So if militant Shi’a’s aren’t the gooey middle, why not militant Sunni’s?
The Iraqi Accord Front consists of 3 Sunni groups; The General Council for the People of Iraq, Iraqi Islamic Party, and Iraqi National Dialogue Council. Due to the nature of politics in Iraq, there is not much known about these three groups. The Iraqi Islamic Party is the oldest of the three, established in 1960, but was pushed underground during Saddam Hussein’s reign.
Ok, I’m going to stop here. There’s really no point in going on. The remaining groups, who are not currently friendly with each other or the US government don’t provide enough political power to accomplish anything but pissing the others off. Here’s my question; does the US government REALLY want to try and negotiate with all of these groups, many of whom are sworn enemies, as opposed to talking to the countries that are supporting them? Are we really that dumb?
It is hard for me to believe that a government, that has so many ties to big money, cannot see that the best way to affect these militant Islamic groups is through their pocketbooks. One of the administration’s arguments in this whole thing is that outside elements are amplifying the problem. By negotiating with the governments who are funding and arming these groups we stand the best chance of stemming the wave of violence. Since the beginning of the occupation we have sought to weaken these groups through military action and by trying to build coalitions and that hasn’t worked. Gee, that sounds a lot like the “new” plan.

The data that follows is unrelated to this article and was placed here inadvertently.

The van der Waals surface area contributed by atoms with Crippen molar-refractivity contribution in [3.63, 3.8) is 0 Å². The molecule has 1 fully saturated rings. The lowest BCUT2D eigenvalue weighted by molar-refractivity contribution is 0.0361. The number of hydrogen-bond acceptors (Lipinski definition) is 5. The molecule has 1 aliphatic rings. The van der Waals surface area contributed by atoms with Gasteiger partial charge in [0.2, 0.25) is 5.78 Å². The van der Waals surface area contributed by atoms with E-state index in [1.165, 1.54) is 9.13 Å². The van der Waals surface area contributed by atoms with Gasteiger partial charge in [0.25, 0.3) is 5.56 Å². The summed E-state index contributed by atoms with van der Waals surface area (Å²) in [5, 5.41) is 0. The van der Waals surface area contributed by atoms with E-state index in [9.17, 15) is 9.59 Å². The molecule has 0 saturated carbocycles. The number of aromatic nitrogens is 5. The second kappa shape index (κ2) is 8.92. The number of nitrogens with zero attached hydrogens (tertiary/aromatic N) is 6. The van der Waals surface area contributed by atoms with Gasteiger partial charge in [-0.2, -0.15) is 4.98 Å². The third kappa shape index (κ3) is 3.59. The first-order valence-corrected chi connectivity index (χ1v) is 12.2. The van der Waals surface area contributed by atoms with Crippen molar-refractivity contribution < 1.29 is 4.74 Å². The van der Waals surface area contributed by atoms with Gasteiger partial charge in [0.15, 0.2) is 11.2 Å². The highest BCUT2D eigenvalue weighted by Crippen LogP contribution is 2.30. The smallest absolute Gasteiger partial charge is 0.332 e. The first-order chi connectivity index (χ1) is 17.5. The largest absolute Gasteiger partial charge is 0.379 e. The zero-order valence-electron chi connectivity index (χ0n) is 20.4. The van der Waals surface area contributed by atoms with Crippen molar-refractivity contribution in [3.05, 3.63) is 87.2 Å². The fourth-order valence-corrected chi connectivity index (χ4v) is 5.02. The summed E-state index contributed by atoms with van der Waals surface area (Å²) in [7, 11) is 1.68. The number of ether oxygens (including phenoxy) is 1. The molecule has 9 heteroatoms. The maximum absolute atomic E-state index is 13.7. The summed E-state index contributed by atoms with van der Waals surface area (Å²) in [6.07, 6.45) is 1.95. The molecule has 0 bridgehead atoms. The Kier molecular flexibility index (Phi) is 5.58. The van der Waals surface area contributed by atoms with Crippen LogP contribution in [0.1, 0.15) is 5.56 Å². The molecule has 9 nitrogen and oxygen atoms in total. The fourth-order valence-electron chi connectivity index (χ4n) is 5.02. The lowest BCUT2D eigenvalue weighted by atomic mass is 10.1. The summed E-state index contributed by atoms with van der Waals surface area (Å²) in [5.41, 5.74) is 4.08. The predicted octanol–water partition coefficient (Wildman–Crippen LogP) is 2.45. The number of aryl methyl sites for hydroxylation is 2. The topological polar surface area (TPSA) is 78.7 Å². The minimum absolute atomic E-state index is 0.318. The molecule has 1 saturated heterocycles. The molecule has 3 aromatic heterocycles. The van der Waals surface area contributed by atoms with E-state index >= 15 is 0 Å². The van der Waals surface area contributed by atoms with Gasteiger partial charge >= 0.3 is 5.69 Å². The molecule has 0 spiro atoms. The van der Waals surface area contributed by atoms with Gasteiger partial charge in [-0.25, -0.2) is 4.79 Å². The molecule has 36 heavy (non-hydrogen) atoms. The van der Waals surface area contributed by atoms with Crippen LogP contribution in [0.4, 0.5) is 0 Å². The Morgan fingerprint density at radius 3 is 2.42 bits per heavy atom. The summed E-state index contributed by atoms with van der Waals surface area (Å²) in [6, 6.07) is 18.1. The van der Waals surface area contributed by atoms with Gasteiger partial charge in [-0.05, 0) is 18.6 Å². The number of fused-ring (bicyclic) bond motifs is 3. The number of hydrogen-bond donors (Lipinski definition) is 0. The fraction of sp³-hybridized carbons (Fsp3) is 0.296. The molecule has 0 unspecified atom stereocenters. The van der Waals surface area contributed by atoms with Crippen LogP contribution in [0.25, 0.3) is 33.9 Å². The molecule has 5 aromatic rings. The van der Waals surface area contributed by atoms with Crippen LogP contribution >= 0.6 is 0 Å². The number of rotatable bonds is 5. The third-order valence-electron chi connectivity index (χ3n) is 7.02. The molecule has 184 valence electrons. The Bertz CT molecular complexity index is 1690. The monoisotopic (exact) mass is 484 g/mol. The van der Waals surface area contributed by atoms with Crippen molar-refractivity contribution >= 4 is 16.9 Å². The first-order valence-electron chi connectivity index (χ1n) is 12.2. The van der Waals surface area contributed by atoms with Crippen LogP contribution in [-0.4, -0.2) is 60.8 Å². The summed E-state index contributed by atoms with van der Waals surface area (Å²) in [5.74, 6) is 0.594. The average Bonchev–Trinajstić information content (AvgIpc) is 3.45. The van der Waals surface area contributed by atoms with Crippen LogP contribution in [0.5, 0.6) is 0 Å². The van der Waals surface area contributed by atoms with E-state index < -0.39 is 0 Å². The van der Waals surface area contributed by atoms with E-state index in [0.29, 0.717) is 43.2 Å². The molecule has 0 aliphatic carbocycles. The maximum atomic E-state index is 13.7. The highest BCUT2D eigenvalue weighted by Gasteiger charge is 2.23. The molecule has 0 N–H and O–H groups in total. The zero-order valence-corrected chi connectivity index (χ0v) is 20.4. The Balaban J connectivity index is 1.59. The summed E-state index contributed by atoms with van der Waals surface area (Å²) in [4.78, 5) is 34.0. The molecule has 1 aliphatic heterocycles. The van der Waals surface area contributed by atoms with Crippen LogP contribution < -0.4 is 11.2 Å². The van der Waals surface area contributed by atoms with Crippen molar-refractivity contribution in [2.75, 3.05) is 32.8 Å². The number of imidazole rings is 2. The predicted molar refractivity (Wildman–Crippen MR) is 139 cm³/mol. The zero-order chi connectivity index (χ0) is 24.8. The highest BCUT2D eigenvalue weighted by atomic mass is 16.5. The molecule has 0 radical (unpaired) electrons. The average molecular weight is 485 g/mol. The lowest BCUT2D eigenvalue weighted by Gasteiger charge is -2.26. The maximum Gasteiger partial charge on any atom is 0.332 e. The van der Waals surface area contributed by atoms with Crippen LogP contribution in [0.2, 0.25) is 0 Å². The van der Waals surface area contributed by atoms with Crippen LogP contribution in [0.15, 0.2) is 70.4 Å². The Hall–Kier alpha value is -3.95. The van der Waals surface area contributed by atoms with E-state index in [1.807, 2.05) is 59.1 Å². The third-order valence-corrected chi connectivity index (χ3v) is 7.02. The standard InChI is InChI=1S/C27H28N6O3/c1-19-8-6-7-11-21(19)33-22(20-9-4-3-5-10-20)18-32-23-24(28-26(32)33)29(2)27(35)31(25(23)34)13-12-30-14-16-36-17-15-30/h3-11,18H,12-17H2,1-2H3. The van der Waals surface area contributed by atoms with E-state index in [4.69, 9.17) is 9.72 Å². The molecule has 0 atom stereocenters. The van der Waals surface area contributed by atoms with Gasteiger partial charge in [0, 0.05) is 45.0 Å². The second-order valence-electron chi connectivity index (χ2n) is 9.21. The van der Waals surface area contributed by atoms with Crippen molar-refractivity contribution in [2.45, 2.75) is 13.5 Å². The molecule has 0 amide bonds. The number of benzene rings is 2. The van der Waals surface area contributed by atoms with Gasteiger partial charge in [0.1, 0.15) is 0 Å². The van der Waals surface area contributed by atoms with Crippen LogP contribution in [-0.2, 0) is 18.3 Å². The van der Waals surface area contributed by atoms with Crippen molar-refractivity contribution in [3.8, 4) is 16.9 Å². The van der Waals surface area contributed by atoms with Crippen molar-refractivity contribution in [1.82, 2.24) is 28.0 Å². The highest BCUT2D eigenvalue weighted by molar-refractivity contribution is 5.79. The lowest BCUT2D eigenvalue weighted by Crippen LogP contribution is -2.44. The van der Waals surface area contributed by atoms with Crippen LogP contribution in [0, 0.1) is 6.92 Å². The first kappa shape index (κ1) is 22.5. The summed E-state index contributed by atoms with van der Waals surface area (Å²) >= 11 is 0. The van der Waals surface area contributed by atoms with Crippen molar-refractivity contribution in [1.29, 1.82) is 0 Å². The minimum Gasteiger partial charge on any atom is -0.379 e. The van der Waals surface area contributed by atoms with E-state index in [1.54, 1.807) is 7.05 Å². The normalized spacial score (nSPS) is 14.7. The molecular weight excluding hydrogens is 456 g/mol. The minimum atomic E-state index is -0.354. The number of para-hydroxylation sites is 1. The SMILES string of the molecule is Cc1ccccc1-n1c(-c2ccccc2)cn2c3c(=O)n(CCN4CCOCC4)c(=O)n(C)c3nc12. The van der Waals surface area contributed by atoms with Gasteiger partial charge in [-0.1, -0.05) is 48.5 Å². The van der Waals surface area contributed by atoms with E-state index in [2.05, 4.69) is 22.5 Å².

With the resignation of the Saudi Ambassador to the US, after the recent weekend getaway Cheney had with the Saudi’s, and the increasing saber rattling from Iran, it would seem that there isn’t much hope. The nations of the region have picked sides and any further degradation of conditions in Iraq, or the spill over of violence into neighboring countries would provoke their involvement, a situation that would most certainly result in a regional war.